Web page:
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I wrote “Vestige” in response to one of Geri Doran’s prompts in my first M.F.A. workshop at the University of Oregon. I enjoy prompts, particularly Geri’s: they stretch my imagination and lead me, sometimes nudge me, to subjects and structures I would otherwise never have considered. “Vestige” began from a wonderful prompt: “Write a poem of slow praise or meditation. Find a space free from all distraction. Turn off your cell phone, don’t check your email. Be spare, intense, quiet, alone.”

When I began the first draft of the poem, it was a very hectic time—the end of my first term of grad school. For nine weeks, had been writing two new poems a week—one for workshop and one for a forms seminar. I was utterly exhausted by the time I got this prompt and initially had a hard time sitting with myself in the quiet, letting the poem happen. At the prompt’s suggestion I read John Donne’s “Holy Sonnets” and was, as I always am with Donne, struck by his conviction and devotion. As I began writing this poem, I reflected on how my ideas of holiness and faith have changed since I was a child.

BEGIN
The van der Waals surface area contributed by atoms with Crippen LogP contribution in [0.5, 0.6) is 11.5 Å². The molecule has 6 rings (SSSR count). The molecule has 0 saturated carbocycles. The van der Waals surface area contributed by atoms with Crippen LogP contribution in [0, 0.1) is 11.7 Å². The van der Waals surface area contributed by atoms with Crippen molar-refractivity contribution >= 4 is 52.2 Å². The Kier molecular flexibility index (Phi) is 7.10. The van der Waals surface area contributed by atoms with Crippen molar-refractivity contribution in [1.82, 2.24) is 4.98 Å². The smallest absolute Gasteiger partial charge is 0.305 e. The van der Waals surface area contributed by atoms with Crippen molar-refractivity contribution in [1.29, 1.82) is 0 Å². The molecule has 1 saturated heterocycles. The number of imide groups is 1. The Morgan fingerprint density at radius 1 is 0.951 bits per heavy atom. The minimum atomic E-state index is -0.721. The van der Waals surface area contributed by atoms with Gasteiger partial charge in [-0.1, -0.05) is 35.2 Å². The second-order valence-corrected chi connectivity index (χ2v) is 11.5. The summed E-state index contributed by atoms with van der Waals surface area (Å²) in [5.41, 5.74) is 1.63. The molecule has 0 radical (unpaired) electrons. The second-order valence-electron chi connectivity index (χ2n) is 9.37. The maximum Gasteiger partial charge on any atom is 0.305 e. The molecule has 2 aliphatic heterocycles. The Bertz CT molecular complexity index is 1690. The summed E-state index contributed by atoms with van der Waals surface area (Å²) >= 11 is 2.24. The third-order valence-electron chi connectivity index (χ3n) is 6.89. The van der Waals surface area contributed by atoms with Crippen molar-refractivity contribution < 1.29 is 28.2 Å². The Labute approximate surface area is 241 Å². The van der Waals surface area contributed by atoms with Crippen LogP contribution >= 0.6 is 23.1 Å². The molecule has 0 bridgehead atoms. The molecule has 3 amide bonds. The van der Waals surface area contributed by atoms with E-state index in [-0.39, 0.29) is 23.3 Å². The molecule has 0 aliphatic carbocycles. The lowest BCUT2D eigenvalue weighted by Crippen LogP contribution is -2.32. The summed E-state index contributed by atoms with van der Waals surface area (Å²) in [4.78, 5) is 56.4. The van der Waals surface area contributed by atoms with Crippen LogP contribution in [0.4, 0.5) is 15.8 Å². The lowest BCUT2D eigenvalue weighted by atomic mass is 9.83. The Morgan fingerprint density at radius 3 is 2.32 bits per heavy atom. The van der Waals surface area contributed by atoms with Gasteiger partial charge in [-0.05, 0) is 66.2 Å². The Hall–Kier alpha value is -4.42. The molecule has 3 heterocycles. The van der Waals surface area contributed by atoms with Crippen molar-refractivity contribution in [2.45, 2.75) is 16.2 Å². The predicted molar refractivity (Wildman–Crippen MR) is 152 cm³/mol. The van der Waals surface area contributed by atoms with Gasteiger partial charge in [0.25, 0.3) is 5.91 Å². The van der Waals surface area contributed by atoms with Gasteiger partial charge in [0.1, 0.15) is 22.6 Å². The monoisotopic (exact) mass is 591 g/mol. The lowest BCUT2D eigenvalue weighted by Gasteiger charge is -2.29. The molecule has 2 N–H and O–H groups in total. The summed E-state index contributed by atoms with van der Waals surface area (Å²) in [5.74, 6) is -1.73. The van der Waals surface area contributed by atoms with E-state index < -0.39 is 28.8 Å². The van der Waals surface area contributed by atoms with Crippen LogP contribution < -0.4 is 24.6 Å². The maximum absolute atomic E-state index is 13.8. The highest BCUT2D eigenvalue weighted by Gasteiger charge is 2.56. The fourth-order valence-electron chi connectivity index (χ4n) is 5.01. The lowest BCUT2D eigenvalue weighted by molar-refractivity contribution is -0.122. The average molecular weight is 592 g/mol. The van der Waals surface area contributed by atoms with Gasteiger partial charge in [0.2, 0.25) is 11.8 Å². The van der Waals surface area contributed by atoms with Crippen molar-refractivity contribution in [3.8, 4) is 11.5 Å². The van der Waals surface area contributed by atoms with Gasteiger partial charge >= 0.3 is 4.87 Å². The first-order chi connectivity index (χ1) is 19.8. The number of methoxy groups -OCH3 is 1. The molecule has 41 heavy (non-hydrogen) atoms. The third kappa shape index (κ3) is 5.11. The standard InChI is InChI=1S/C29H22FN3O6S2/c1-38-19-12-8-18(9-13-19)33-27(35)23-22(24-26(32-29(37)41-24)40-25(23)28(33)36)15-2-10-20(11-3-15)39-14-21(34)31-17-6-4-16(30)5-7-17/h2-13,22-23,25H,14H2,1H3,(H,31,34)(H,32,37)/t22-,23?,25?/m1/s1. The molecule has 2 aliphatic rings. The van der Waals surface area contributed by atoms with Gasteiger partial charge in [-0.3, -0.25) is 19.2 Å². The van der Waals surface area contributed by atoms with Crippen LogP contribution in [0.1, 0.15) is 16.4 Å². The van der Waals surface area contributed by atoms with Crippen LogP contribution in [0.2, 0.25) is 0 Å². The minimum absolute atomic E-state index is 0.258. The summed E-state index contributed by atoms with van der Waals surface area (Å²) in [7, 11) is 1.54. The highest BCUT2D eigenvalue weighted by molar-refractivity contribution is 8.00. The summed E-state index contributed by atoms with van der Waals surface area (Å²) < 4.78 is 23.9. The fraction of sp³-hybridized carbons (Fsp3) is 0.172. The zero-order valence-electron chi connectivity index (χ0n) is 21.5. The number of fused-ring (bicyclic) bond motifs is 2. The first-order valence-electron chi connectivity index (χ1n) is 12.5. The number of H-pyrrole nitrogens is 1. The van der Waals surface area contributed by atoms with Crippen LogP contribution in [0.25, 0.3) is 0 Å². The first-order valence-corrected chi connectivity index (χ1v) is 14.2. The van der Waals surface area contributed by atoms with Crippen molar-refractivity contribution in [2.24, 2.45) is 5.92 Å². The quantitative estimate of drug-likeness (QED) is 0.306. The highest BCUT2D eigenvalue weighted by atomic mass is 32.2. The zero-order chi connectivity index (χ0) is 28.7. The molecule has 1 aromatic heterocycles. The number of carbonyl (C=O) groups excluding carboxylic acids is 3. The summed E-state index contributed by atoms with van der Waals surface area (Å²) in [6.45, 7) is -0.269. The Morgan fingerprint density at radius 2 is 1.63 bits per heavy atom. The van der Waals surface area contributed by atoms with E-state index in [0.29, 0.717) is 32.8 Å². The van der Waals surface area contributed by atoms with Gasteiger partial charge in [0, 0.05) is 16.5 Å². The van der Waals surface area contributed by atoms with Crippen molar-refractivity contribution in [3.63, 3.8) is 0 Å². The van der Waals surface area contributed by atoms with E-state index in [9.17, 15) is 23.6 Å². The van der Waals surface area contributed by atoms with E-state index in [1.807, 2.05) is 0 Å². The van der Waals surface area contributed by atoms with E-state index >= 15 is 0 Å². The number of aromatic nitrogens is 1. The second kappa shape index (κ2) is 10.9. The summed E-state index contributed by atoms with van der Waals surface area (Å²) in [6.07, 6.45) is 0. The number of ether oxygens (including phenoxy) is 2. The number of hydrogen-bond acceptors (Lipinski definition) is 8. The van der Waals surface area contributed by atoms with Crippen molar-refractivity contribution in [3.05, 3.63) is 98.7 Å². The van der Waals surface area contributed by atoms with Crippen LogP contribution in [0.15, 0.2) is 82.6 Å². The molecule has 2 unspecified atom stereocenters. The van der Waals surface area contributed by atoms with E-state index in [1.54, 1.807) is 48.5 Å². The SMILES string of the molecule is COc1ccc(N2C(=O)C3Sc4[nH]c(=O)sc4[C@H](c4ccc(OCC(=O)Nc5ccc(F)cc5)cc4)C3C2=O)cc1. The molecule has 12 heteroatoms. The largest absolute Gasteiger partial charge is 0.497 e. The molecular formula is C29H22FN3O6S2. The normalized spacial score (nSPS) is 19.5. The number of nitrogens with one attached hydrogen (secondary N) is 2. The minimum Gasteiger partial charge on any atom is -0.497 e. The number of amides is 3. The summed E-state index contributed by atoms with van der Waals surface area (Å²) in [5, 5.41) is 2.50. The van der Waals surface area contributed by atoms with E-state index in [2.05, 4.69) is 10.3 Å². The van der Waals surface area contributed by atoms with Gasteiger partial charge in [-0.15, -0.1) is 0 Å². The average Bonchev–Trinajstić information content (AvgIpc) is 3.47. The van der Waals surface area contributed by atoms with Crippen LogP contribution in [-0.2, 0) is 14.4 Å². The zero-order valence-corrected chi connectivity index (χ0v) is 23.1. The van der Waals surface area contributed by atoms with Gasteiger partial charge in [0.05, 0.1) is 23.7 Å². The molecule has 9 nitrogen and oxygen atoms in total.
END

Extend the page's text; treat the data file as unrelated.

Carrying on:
I was raised Catholic, but no longer claim that faith. Yet, I still find value in recalling the sensory experiences of my religious upbringing—the candles, the incense, the quiet interspersed with canticles and scripture, the rituals of mass. Meditating upon these experiences in tension with doubt and within the context of loss, inform the first thirty or so lines of “Vestige.”

I think there can be holiness in poetry. I find awe and a spirit of praise in the mundane aspects of daily living. The rest of the poem is a catalog, an accretion of those things in my life at the moment of writing the poem. One exception is the anecdote about the old man doing the dishes, which came to me third hand—when I heard Lawson Inada re-tell this anecdote of Thich Nat Hanh’s.

I wanted to close the poem by returning to the materiality of Catholic mass, but I wanted to place that materiality outside the context of church and juxtapose it with mundane yet vital things—buttered toast, the breath of a lover, the washing of dishes. My aim with the poem’s syntax, catalog and anaphora at the close was to convey the music of discovery and the conviction of what is holy for me.

* * *

Excerpt from “Vestige”

The creak of pews makes my knees ache,
my palms and fingertips kiss.